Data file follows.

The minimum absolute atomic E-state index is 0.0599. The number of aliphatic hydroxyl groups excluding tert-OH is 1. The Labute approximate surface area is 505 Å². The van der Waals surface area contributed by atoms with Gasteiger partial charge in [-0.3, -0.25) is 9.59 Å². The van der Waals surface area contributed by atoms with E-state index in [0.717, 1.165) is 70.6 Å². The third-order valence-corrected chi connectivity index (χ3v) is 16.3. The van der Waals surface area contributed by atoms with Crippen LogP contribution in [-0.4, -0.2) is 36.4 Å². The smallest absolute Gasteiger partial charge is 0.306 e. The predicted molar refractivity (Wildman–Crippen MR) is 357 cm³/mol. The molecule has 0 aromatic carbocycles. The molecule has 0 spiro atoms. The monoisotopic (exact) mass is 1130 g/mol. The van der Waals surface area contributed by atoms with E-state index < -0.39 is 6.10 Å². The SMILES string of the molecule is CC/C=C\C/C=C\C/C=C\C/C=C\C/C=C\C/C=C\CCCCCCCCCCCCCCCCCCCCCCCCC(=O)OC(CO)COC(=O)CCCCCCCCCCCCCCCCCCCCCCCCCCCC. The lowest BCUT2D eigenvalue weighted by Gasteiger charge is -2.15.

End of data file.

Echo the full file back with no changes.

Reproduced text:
The minimum absolute atomic E-state index is 0.0599. The number of aliphatic hydroxyl groups excluding tert-OH is 1. The Labute approximate surface area is 505 Å². The van der Waals surface area contributed by atoms with Gasteiger partial charge in [-0.3, -0.25) is 9.59 Å². The van der Waals surface area contributed by atoms with E-state index in [0.717, 1.165) is 70.6 Å². The third-order valence-corrected chi connectivity index (χ3v) is 16.3. The van der Waals surface area contributed by atoms with Crippen LogP contribution in [-0.4, -0.2) is 36.4 Å². The smallest absolute Gasteiger partial charge is 0.306 e. The predicted molar refractivity (Wildman–Crippen MR) is 357 cm³/mol. The molecule has 0 aromatic carbocycles. The molecule has 0 spiro atoms. The monoisotopic (exact) mass is 1130 g/mol. The van der Waals surface area contributed by atoms with E-state index < -0.39 is 6.10 Å². The SMILES string of the molecule is CC/C=C\C/C=C\C/C=C\C/C=C\C/C=C\C/C=C\CCCCCCCCCCCCCCCCCCCCCCCCC(=O)OC(CO)COC(=O)CCCCCCCCCCCCCCCCCCCCCCCCCCCC. The lowest BCUT2D eigenvalue weighted by Gasteiger charge is -2.15.